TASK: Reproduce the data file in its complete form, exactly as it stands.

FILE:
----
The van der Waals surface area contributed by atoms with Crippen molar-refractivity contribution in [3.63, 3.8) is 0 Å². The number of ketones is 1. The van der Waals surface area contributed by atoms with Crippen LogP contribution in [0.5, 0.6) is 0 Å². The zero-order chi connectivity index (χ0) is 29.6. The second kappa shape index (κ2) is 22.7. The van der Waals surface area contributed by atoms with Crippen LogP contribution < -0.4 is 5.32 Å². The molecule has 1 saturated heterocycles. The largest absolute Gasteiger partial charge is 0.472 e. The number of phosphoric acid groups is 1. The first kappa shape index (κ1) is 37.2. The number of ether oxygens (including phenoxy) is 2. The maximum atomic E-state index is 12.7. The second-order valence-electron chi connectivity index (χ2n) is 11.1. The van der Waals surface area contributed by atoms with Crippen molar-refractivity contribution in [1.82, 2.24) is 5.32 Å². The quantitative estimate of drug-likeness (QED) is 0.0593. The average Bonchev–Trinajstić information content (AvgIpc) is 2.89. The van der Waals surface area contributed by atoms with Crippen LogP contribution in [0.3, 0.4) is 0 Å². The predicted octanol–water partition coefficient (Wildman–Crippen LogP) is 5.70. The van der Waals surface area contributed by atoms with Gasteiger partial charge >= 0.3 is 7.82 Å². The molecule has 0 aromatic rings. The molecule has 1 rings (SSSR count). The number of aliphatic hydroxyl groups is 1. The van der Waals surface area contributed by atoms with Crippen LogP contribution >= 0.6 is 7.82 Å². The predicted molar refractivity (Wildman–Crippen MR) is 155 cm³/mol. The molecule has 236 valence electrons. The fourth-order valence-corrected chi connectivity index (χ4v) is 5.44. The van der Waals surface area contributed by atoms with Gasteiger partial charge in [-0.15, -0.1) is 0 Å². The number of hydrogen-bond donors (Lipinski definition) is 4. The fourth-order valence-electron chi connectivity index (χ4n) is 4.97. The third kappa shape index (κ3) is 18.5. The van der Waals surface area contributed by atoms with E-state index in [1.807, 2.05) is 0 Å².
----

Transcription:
The van der Waals surface area contributed by atoms with Crippen molar-refractivity contribution in [3.63, 3.8) is 0 Å². The number of ketones is 1. The van der Waals surface area contributed by atoms with Crippen LogP contribution in [0.5, 0.6) is 0 Å². The zero-order chi connectivity index (χ0) is 29.6. The second kappa shape index (κ2) is 22.7. The van der Waals surface area contributed by atoms with Crippen LogP contribution < -0.4 is 5.32 Å². The molecule has 1 saturated heterocycles. The largest absolute Gasteiger partial charge is 0.472 e. The number of phosphoric acid groups is 1. The first kappa shape index (κ1) is 37.2. The number of ether oxygens (including phenoxy) is 2. The maximum atomic E-state index is 12.7. The second-order valence-electron chi connectivity index (χ2n) is 11.1. The van der Waals surface area contributed by atoms with Crippen molar-refractivity contribution in [1.82, 2.24) is 5.32 Å². The quantitative estimate of drug-likeness (QED) is 0.0593. The average Bonchev–Trinajstić information content (AvgIpc) is 2.89. The van der Waals surface area contributed by atoms with Crippen LogP contribution in [0.3, 0.4) is 0 Å². The predicted octanol–water partition coefficient (Wildman–Crippen LogP) is 5.70. The van der Waals surface area contributed by atoms with Gasteiger partial charge >= 0.3 is 7.82 Å². The molecule has 0 aromatic rings. The molecule has 1 rings (SSSR count). The number of aliphatic hydroxyl groups is 1. The van der Waals surface area contributed by atoms with Crippen LogP contribution >= 0.6 is 7.82 Å². The predicted molar refractivity (Wildman–Crippen MR) is 155 cm³/mol. The molecule has 236 valence electrons. The fourth-order valence-corrected chi connectivity index (χ4v) is 5.44. The van der Waals surface area contributed by atoms with Gasteiger partial charge in [-0.15, -0.1) is 0 Å². The number of hydrogen-bond donors (Lipinski definition) is 4. The fourth-order valence-electron chi connectivity index (χ4n) is 4.97. The third kappa shape index (κ3) is 18.5. The van der Waals surface area contributed by atoms with E-state index in [1.807, 2.05) is 0 Å².